And making music together - and you can take that however you'd like - is just one of the things people have used as a compliment to, or diversion, from our academic pursuits. Indeed, it would seem that for every class offered to us, there were two or three things we could do outside of class. For the athlete in each of us, there were the intramural leagues. The musicians and performers could always look forward to strutting their stuff at Lucky Bar for Air Bands or the Metro Theater for skit night. And for those who wanted a more direct link to the classroom, the ELC, IHRLA, UAWL, Outlaws, the Crim Law Club, the Black Law Students Association of Canada and others would bring any number of conference opportunities and lunchtime talks. In fact, if one were so inclined - and I know many of us tried - one's daily schedule could be chocked-full of entirely non-academic pursuits.
And then, of course, we had the social time that was entirely extra-curricular. And here again, there were as many different ways of enjoying social time as there were members of our class. For some of us, it meant hanging from the rafters at house parties, perhaps at the dearly departed Crap Shack, or having a drink or two out on the town. For others, it would be an afternoon walk with a classmate, perhaps a cup of coffee or a rousing game of Crainium on a Friday night. And of course there were the weekly poker games. Still for others, simply holding court in the lounge during the week would prove as socially enriching as anything, as we sat watching the world go by, drifting in and out of conversations with whomever would pull up a couch.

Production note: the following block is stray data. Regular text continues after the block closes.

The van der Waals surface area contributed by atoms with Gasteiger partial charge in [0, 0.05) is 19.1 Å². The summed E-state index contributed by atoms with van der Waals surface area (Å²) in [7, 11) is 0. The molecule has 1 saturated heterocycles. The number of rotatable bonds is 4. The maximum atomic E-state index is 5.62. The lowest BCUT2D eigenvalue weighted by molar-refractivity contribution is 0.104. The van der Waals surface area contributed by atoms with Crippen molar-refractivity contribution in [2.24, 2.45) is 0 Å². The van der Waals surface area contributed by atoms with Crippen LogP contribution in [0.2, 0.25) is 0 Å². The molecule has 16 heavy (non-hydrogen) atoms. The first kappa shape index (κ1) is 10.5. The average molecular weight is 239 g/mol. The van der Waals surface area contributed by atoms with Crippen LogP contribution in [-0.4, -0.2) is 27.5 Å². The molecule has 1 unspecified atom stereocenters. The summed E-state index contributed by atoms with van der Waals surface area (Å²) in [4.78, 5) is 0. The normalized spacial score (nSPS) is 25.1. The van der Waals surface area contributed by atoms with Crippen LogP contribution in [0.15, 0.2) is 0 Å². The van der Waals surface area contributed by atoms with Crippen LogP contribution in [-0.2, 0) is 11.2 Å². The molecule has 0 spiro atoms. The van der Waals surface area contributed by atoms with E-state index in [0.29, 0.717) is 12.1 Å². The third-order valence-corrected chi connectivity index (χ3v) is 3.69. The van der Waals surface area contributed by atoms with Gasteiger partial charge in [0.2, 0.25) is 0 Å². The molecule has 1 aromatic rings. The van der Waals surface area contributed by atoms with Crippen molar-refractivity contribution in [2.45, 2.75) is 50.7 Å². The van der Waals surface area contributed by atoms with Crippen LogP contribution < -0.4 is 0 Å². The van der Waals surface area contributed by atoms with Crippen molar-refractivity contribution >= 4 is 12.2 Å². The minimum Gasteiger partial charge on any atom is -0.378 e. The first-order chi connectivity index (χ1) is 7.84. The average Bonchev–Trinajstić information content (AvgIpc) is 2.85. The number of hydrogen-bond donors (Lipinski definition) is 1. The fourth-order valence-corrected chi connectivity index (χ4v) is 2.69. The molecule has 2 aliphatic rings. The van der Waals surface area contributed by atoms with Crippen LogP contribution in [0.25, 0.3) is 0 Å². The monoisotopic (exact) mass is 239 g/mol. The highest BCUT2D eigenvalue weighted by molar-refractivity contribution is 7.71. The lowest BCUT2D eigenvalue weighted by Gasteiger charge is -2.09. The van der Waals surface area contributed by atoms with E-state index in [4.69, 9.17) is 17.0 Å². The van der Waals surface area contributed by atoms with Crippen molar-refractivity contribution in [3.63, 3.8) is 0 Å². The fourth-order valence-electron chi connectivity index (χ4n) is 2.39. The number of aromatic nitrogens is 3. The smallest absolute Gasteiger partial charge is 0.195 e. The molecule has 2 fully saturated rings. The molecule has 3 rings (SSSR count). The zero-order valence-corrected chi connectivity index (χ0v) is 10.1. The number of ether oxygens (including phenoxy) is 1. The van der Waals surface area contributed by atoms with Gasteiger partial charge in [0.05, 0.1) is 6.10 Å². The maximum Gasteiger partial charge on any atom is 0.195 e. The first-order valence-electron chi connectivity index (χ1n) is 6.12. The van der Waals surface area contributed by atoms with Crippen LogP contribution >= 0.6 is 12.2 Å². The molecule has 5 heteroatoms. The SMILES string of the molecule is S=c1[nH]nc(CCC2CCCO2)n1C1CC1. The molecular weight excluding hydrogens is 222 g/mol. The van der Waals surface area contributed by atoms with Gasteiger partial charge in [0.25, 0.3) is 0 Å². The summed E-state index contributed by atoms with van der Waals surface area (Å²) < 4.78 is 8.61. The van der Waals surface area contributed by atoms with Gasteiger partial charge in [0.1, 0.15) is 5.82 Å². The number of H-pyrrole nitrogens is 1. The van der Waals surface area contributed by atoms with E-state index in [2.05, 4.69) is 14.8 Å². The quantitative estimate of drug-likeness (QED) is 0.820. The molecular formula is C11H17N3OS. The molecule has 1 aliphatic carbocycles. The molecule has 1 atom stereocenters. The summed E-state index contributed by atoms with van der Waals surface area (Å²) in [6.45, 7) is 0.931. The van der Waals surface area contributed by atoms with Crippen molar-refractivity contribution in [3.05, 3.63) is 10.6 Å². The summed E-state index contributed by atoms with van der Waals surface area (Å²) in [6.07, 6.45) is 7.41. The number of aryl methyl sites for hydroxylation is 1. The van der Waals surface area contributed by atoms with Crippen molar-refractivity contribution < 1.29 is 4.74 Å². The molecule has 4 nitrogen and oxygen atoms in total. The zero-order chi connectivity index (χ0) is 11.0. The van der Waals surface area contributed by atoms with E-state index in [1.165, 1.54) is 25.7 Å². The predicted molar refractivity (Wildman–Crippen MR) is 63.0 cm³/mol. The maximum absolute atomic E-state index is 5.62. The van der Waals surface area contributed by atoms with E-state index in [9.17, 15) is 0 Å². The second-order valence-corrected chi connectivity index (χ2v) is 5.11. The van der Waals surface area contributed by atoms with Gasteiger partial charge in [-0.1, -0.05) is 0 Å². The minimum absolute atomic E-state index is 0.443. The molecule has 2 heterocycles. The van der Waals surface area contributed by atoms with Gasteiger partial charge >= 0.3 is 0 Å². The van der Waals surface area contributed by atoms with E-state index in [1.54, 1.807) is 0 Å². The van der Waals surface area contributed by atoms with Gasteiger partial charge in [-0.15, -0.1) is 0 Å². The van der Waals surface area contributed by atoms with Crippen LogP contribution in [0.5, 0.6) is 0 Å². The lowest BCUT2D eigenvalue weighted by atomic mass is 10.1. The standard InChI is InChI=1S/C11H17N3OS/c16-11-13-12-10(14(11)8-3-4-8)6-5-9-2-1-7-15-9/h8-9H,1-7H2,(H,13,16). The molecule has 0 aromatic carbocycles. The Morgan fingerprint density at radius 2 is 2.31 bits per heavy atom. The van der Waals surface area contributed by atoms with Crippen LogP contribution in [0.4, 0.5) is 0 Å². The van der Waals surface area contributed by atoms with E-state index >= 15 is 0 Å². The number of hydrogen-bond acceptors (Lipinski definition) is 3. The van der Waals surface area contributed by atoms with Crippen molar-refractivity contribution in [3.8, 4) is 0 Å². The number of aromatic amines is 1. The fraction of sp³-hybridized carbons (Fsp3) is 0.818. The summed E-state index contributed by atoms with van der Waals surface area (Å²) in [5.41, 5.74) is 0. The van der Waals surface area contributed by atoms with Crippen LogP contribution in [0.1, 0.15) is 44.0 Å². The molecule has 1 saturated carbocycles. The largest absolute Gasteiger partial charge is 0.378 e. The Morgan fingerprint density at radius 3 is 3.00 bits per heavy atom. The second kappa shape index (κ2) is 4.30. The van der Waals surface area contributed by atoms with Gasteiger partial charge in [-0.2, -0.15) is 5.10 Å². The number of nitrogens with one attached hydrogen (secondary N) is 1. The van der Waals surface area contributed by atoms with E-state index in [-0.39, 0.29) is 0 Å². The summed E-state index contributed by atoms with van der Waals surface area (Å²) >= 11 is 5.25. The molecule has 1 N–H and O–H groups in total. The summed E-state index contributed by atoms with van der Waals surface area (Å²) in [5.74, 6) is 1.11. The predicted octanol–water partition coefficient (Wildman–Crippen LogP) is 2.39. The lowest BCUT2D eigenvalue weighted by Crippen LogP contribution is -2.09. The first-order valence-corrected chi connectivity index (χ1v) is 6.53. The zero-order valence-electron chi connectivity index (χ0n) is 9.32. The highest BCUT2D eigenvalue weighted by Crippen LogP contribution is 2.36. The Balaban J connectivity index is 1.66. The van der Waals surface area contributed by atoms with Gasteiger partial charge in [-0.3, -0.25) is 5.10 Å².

Indeed, having a strong social network - be it of family, friends, partners or pets - has been a crutch for many of us. I would find it hard to believe that there is a single one among us who has made it through the past three years without ever relying on someone else when the going got tough or the Property Law needed outlining. And for this we owe a debt of gratitude - certainly to our peers, but perhaps more significantly to the people who stood by us and offered a hand despite not subjecting themselves to the same sort of masochism that we chose to undertake when we walked into the Fraser Building for the first time.